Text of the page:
How to Get Out of a Ticket

How to Get Out of a Ticket

by Deborah Ng, December 2009

So, you were driving too fast on the freeway again and got another speeding ticket. You know you're not doing your driving record any favors. Of course, the best thing to do from here on out is to be a safe, law-abiding driver and stick to driving within the speed limit. Unfortunately, nothing will guarantee your immunity - drive like Ward Cleaver and even then you still might get pulled over. How can you avoid getting slapped with a ticket? Is it really possible? Below are some tips for getting out of a traffic ticket for a moving violation, or at least, how to make the attempt.

Blame Your Vehicle

Did you know the color of your car can influence whether or not you'll find yourself stopped on the side of the road? Drive a black or similarly dark car and do whatever you want - traffic cops will likely view you as responsible and serious, assuming you're speeding for a reason. Drive a red or yellow car, especially an adorable red or yellow car, and those flashing police lights are probably meant for you. Cars like this have the highest likelihood of being pulled over, so stay within the speed limit and don't let anything fly out your windows.

Anything else that draws attention to your car is a no-no - you're also drawing attention of the police. Cute or obscene bumper stickers, large fog lights, loud music, tinted windows, flashing neon license plate frames and ostentatious "shoes" will all flag your car and make you more likely to receive a ticket for even the smallest violation.

The inside of your car should be clean. If there are piles of newspapers and fast food containers all over the back seat, a police officer is more likely to want to inspect your car or regard you in a negative light. A neat appearance will make you appear more law-abiding, hopefully influencing the officer to let your infraction slide.

Crying Won't Cut It

If you are pulled over, the best thing is to be respectful. When the police officer approaches your car, roll down the window and immediately hand over your license and registration. Since everyone knows this is expected, there is no excuse for not having your paperwork ready. Once the officer has your documents, place both hands on the steering wheel, in plain view.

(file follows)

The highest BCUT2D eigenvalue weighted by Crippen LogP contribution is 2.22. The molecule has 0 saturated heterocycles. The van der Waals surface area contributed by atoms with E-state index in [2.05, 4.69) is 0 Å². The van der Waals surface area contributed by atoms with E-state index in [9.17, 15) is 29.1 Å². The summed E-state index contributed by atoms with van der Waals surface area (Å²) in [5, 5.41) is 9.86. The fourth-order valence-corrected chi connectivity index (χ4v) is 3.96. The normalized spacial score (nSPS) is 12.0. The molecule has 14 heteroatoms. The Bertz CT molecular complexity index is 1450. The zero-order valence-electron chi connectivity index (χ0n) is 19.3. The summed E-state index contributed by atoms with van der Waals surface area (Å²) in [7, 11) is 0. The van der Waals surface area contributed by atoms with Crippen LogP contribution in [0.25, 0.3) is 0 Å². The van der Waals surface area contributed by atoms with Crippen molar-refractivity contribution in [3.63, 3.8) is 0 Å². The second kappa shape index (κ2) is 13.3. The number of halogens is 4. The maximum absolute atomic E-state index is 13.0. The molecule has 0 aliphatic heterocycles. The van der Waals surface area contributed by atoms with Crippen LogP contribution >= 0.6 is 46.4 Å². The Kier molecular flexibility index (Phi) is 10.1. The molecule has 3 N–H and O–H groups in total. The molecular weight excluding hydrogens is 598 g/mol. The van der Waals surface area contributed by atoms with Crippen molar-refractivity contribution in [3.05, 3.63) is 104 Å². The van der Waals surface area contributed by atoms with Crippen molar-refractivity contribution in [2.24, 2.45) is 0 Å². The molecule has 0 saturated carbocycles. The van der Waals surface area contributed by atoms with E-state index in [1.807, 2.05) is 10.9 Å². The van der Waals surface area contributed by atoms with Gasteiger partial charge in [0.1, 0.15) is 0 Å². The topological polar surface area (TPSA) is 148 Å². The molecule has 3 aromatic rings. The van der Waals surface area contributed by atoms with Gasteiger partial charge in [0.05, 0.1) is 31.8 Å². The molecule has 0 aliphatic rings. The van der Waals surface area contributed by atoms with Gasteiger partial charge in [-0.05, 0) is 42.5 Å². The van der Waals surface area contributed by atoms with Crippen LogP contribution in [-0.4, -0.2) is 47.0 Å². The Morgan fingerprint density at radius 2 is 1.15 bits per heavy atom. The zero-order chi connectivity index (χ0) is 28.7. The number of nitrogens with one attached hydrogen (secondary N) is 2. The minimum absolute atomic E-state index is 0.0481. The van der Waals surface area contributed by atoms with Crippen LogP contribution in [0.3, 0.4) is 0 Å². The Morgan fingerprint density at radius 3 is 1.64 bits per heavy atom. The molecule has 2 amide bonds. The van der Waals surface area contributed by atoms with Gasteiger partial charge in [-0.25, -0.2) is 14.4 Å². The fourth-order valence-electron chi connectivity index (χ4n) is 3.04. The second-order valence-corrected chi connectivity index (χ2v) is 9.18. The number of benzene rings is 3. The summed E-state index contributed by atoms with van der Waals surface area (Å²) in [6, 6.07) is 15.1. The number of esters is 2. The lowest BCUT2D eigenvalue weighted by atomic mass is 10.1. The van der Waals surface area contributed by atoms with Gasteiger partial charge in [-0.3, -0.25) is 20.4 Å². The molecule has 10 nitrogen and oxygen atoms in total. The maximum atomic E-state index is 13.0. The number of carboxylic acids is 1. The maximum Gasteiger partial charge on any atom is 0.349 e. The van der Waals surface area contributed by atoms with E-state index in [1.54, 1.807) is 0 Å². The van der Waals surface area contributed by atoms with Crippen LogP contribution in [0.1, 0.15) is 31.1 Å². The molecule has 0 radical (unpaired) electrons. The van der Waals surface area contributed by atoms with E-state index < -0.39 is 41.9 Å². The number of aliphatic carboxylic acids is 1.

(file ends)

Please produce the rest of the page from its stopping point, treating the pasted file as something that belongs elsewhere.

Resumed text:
Let the police officer do the talking first. Don't joke. Don't comment about the weather or attempt small talk, and most importantly, don't argue. Let the police officer talk without interrupting him or her. When you respond, speak in a clear, pleasant voice. Make eye contact and don't give short, sarcastic or rude responses. If you're respectful to the officer, your chances of getting off with a warning are much better.

Don't lie. Don't make up a sick passenger or pregnant wife if this isn't the case. Cars are small spaces that can be checked easily and if you're caught, it will only make matters worse. Don't drop names or mention relatives on the force. If you really do have an emergency, by all means, mention it. Cops are fair. If your wife really is having a baby, they just may lead the way to the hospital.

If you're guilty, apologize. You don't even have to make an excuse for your behavior, just be respectful. If the officer feels you're sincere, he or she may let you off with a warning.

Going to Court

If the police officer who pulled you over isn't of the understanding variety, you'll probably get a ticket, no matter how many times you drop a "ma'am" or "sir." If this is the case, try and fight the ticket in traffic court. The same rules apply in this instance as when you're talking through your window: speak when spoken to, be polite and respectful and don't argue.

While there's no sure-fire way to avoid a ticket for a moving violation, if you treat the officer with respect, acknowledge your mistake and keep a neat appearance, you're less likely to incur the wrath of a ticket-happy cop.